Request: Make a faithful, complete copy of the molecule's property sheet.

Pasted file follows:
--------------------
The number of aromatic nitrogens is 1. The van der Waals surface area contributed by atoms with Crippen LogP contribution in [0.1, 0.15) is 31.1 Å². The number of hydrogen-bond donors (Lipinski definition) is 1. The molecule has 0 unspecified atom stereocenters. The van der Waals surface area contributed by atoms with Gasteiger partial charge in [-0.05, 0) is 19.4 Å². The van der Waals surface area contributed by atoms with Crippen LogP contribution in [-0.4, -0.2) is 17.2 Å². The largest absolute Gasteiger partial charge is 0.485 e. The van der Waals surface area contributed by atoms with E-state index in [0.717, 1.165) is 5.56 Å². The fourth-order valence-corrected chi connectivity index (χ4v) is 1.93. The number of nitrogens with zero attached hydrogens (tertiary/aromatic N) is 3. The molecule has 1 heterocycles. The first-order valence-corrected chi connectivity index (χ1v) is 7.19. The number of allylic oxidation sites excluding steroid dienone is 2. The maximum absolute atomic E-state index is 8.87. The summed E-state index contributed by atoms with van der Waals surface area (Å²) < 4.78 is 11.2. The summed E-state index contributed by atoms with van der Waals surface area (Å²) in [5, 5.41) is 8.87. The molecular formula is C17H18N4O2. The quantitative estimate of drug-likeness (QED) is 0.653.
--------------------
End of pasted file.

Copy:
The number of aromatic nitrogens is 1. The van der Waals surface area contributed by atoms with Crippen LogP contribution in [0.1, 0.15) is 31.1 Å². The number of hydrogen-bond donors (Lipinski definition) is 1. The molecule has 0 unspecified atom stereocenters. The van der Waals surface area contributed by atoms with Gasteiger partial charge in [-0.05, 0) is 19.4 Å². The van der Waals surface area contributed by atoms with Crippen LogP contribution in [-0.4, -0.2) is 17.2 Å². The largest absolute Gasteiger partial charge is 0.485 e. The van der Waals surface area contributed by atoms with E-state index in [0.717, 1.165) is 5.56 Å². The fourth-order valence-corrected chi connectivity index (χ4v) is 1.93. The number of nitrogens with zero attached hydrogens (tertiary/aromatic N) is 3. The molecule has 1 heterocycles. The first-order valence-corrected chi connectivity index (χ1v) is 7.19. The number of allylic oxidation sites excluding steroid dienone is 2. The maximum absolute atomic E-state index is 8.87. The summed E-state index contributed by atoms with van der Waals surface area (Å²) < 4.78 is 11.2. The summed E-state index contributed by atoms with van der Waals surface area (Å²) in [5, 5.41) is 8.87. The molecular formula is C17H18N4O2. The quantitative estimate of drug-likeness (QED) is 0.653.